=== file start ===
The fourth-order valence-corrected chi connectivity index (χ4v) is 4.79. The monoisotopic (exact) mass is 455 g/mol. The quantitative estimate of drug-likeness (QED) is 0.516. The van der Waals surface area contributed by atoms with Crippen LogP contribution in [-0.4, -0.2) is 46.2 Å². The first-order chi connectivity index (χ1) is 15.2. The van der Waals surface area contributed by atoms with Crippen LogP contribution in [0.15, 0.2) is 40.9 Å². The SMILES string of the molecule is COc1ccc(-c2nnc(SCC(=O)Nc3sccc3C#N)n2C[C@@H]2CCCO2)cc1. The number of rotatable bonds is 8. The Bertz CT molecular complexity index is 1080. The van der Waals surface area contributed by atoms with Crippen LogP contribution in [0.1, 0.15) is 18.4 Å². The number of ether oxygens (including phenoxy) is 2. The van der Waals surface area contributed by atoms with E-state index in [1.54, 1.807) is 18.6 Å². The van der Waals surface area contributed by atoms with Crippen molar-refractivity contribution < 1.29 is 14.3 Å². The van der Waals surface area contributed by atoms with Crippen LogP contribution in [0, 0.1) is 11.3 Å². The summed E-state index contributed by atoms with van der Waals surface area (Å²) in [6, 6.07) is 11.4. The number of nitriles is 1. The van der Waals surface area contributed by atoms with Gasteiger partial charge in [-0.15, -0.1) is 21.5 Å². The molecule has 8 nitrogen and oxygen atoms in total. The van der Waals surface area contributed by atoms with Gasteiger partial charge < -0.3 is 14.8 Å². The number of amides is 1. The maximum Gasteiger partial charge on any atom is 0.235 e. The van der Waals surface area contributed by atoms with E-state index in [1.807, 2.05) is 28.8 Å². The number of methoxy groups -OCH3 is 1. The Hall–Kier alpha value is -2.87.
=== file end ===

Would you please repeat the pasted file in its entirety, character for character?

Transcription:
The fourth-order valence-corrected chi connectivity index (χ4v) is 4.79. The monoisotopic (exact) mass is 455 g/mol. The quantitative estimate of drug-likeness (QED) is 0.516. The van der Waals surface area contributed by atoms with Crippen LogP contribution in [-0.4, -0.2) is 46.2 Å². The first-order chi connectivity index (χ1) is 15.2. The van der Waals surface area contributed by atoms with Crippen LogP contribution in [0.15, 0.2) is 40.9 Å². The SMILES string of the molecule is COc1ccc(-c2nnc(SCC(=O)Nc3sccc3C#N)n2C[C@@H]2CCCO2)cc1. The number of rotatable bonds is 8. The Bertz CT molecular complexity index is 1080. The van der Waals surface area contributed by atoms with Crippen LogP contribution in [0.1, 0.15) is 18.4 Å². The number of ether oxygens (including phenoxy) is 2. The van der Waals surface area contributed by atoms with E-state index in [1.54, 1.807) is 18.6 Å². The van der Waals surface area contributed by atoms with Crippen molar-refractivity contribution < 1.29 is 14.3 Å². The van der Waals surface area contributed by atoms with Crippen LogP contribution in [0, 0.1) is 11.3 Å². The summed E-state index contributed by atoms with van der Waals surface area (Å²) in [6, 6.07) is 11.4. The number of nitriles is 1. The van der Waals surface area contributed by atoms with Gasteiger partial charge in [-0.15, -0.1) is 21.5 Å². The molecule has 8 nitrogen and oxygen atoms in total. The van der Waals surface area contributed by atoms with Gasteiger partial charge < -0.3 is 14.8 Å². The number of amides is 1. The maximum Gasteiger partial charge on any atom is 0.235 e. The van der Waals surface area contributed by atoms with E-state index in [1.807, 2.05) is 28.8 Å². The number of methoxy groups -OCH3 is 1. The Hall–Kier alpha value is -2.87.